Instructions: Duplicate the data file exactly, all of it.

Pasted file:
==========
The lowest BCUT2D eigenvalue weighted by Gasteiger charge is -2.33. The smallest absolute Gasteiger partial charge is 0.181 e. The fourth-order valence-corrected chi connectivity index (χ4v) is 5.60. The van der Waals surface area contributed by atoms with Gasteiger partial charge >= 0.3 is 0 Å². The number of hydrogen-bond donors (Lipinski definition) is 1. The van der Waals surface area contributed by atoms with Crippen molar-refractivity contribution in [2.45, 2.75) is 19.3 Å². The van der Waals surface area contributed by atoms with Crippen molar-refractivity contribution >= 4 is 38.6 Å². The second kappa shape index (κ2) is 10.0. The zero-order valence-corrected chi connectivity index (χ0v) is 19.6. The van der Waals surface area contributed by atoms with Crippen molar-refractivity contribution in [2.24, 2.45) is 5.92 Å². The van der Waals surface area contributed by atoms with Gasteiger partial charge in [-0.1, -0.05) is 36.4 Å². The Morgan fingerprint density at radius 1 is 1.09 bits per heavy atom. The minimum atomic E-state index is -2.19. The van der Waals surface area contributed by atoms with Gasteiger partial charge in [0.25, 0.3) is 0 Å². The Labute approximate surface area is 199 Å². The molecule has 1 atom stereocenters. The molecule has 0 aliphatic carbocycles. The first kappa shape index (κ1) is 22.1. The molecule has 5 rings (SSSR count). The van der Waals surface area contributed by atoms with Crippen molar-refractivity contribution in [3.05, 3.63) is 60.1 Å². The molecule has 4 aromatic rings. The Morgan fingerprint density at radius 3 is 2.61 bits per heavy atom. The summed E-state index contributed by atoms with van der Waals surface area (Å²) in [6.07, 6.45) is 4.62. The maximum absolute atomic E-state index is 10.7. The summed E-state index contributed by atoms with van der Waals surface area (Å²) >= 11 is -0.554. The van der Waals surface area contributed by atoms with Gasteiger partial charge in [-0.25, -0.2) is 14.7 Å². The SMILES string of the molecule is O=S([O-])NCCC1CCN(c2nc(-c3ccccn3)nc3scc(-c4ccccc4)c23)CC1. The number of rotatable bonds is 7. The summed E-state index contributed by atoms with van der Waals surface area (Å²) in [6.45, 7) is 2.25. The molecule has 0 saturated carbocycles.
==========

The lowest BCUT2D eigenvalue weighted by Gasteiger charge is -2.33. The smallest absolute Gasteiger partial charge is 0.181 e. The fourth-order valence-corrected chi connectivity index (χ4v) is 5.60. The van der Waals surface area contributed by atoms with Gasteiger partial charge >= 0.3 is 0 Å². The number of hydrogen-bond donors (Lipinski definition) is 1. The van der Waals surface area contributed by atoms with Crippen molar-refractivity contribution in [2.45, 2.75) is 19.3 Å². The van der Waals surface area contributed by atoms with Crippen molar-refractivity contribution >= 4 is 38.6 Å². The second kappa shape index (κ2) is 10.0. The zero-order valence-corrected chi connectivity index (χ0v) is 19.6. The van der Waals surface area contributed by atoms with Crippen molar-refractivity contribution in [2.24, 2.45) is 5.92 Å². The van der Waals surface area contributed by atoms with Gasteiger partial charge in [-0.1, -0.05) is 36.4 Å². The Morgan fingerprint density at radius 1 is 1.09 bits per heavy atom. The minimum atomic E-state index is -2.19. The van der Waals surface area contributed by atoms with Gasteiger partial charge in [0.25, 0.3) is 0 Å². The Labute approximate surface area is 199 Å². The molecule has 1 atom stereocenters. The molecule has 0 aliphatic carbocycles. The first kappa shape index (κ1) is 22.1. The molecule has 5 rings (SSSR count). The van der Waals surface area contributed by atoms with Crippen molar-refractivity contribution in [3.05, 3.63) is 60.1 Å². The molecule has 4 aromatic rings. The Morgan fingerprint density at radius 3 is 2.61 bits per heavy atom. The summed E-state index contributed by atoms with van der Waals surface area (Å²) in [6.07, 6.45) is 4.62. The maximum absolute atomic E-state index is 10.7. The summed E-state index contributed by atoms with van der Waals surface area (Å²) >= 11 is -0.554. The van der Waals surface area contributed by atoms with Gasteiger partial charge in [-0.25, -0.2) is 14.7 Å². The SMILES string of the molecule is O=S([O-])NCCC1CCN(c2nc(-c3ccccn3)nc3scc(-c4ccccc4)c23)CC1. The number of rotatable bonds is 7. The summed E-state index contributed by atoms with van der Waals surface area (Å²) in [6.45, 7) is 2.25. The molecule has 0 saturated carbocycles.